Why are snaps good for GTK3 applications?
Snapcraft bundles necessary libraries required by the application, and can configure the environment for confinement of applications for end user peace of mind. Developers can ensure their application is delivered pre-packaged with libraries which will not be replaced or superseded by a distribution vendor.
Here are some snap advantages that will benefit many GTK applications:
- Snaps are easy to discover and install Millions of users can browse and install snaps graphically in the Ubuntu Software Center, the Snap Store or from the command-line.
- Snaps install and run the same across Linux They bundle the exact version of whatever is required, along with all of your app’s dependencies, be they binaries or system libraries.
- You control the release schedule You decide when a new version of your application is released without having to wait for distributions to catch up.
- Snaps automatically update to the latest version Four times a day, users’ systems will check for new versions and upgrade in the background.
- Upgrades are not disruptive Because upgrades are not in-place, users can keep your app open as it’s upgraded in the background.
- Upgrades are safe If your app fails to upgrade, users automatically roll back to the previous revision.
Build a snap in 20 minutes
Typically this guide will take around 20 minutes and will result in a working GTK application in a snap. Once complete, you’ll understand how to package GTK3 applications as snaps and deliver them to millions of Linux users. After making the snap available in the store, you’ll get access to installation metrics and tools to directly manage the delivery of updates to Linux users.
Snaps are defined in a single YAML file placed in the root folder of your project. The following example shows the entire snapcraft.yaml file for Foliate. Don’t worry, we’ll break this down.
Snaps are defined in a single yaml file placed in the root of your project. The Foliate example shows the entire snapcraft.yaml for an existing project. We’ll break this down.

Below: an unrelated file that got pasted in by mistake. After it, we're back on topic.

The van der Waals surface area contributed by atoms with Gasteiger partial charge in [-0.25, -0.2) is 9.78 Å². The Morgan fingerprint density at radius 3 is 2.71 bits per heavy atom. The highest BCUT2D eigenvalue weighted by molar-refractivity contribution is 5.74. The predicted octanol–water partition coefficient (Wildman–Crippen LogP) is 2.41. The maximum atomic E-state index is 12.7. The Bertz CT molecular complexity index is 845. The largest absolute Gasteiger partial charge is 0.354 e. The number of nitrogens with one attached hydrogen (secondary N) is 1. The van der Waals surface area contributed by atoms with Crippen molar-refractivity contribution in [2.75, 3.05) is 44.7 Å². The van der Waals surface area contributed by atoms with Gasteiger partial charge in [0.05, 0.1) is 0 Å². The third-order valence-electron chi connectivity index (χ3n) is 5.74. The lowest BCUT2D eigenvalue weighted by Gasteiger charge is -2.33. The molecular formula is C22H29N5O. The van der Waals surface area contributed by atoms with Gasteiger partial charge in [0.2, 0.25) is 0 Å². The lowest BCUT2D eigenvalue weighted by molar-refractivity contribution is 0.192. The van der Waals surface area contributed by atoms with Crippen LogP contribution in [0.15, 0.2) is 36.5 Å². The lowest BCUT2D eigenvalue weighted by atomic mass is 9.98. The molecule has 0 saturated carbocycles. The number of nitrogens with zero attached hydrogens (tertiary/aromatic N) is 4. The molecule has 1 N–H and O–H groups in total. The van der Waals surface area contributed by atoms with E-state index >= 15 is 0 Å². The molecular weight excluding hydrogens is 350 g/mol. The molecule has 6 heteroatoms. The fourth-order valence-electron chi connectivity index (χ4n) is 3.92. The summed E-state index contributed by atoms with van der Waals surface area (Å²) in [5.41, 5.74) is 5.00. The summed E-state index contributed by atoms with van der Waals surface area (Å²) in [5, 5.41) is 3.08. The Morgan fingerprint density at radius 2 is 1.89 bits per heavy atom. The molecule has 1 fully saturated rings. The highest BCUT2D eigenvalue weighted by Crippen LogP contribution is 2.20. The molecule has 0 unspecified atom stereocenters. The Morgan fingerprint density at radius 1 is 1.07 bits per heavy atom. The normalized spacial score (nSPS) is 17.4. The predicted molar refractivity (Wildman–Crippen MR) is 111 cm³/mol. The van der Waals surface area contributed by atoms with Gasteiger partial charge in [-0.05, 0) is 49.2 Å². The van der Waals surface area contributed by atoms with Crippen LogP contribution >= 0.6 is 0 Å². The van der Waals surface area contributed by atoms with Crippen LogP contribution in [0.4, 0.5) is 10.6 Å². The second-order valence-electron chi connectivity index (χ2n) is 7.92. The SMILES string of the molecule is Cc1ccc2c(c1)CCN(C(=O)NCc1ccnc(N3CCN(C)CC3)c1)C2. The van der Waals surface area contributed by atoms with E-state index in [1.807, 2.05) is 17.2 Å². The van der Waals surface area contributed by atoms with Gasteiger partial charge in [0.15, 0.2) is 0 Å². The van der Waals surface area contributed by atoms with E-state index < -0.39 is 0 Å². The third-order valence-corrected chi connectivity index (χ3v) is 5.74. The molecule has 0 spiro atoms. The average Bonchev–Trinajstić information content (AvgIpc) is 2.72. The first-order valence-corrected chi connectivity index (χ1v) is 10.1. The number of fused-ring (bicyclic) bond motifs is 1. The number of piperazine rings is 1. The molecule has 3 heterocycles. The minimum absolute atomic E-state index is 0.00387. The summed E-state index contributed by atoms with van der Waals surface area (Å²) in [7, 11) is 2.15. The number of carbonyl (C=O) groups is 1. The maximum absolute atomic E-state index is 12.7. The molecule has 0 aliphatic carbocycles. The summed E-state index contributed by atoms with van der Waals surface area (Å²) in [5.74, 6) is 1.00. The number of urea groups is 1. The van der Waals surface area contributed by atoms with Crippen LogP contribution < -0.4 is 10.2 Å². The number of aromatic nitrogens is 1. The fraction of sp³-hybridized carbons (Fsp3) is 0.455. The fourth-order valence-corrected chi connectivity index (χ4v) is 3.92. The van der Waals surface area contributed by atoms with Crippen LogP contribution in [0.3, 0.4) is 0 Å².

snapcraft.yaml for Foliate
name: foliate grade: stable adopt-info: foliate license: GPL-3.0+ base: core20 confinement: strict apps: foliate: command: usr/bin/com.github.johnfactotum.Foliate extensions: [gnome-3-38] plugs: - home slots: - dbus-daemon common-id: com.github.johnfactotum.Foliate parts: foliate: plugin: meson source: https://github.com/johnfactotum/foliate.git source-branch: 1.x meson-parameters: [--prefix=/snap/foliate/current/usr] build-packages: - libgjs-dev - gettext stage-packages: - gjs organize: snap/foliate/current/usr: usr parse-info: [usr/share/metainfo/com.github.johnfactotum.Foliate.appdata.xml] slots: dbus-daemon: interface: dbus bus: session name: com.github.johnfactotum.Foliate layout: /usr/bin/gjs: symlink: $SNAP/usr/bin/gjs
name must be unique in the Snap Store. Valid snap names consist of lower-case alphanumeric characters and hyphens. They cannot be all numbers and they also cannot start or end with a hyphen.
You can also fill in
icon. However, Foliate already has this metadata defined using an AppStream metadata file
com.github.johnfactotum.Foliate.appdata.xml, so we don’t want to duplicate this data. We use
adopt-info to tell Snapcraft to get the metadata from the
foliate part. More on this later.
base keyword defines a special kind of snap that provides a run-time environment with a minimal set of libraries that are common to most applications. They’re transparent to users, but they need to be considered, and specified, when building a snap.
We’re going to use strict confinement for Foliate. Strictly confined snaps run in complete isolation, up to a minimal access level that’s deemed always safe.
Unconfined applications, specified with
devmode, are useful while you build a working snap. Devmode snaps cannot be released to the stable channel, do not appear in search results, and do not automatically refresh. But after you get the snap working in
devmode confinement, you can switch to strict mode and figure out which interfaces (plugs) the snap uses.
Apps are the commands and services exposed to end users. If your command name matches the snap
name, users will be able run the command directly. If the names differ, then apps are prefixed with the snap
foliate.command-name, for example). This is to avoid conflicting with apps defined by other installed snaps.
If you don’t want your command prefixed you can request an alias for it on the Snapcraft forum. These are set up automatically when your snap is installed from the Snap Store.
apps: foliate: command: usr/bin/com.github.johnfactotum.Foliate extensions: [gnome-3-38] plugs: - home slots: - dbus-daemon common-id: com.github.johnfactotum.Foliate
This application uses the
gnome-3-38 extension. This will make GTK and Gnome libraries available to the snap at runtime and it will configure the runtime environment of the application so that all desktop functionality is correctly initialised.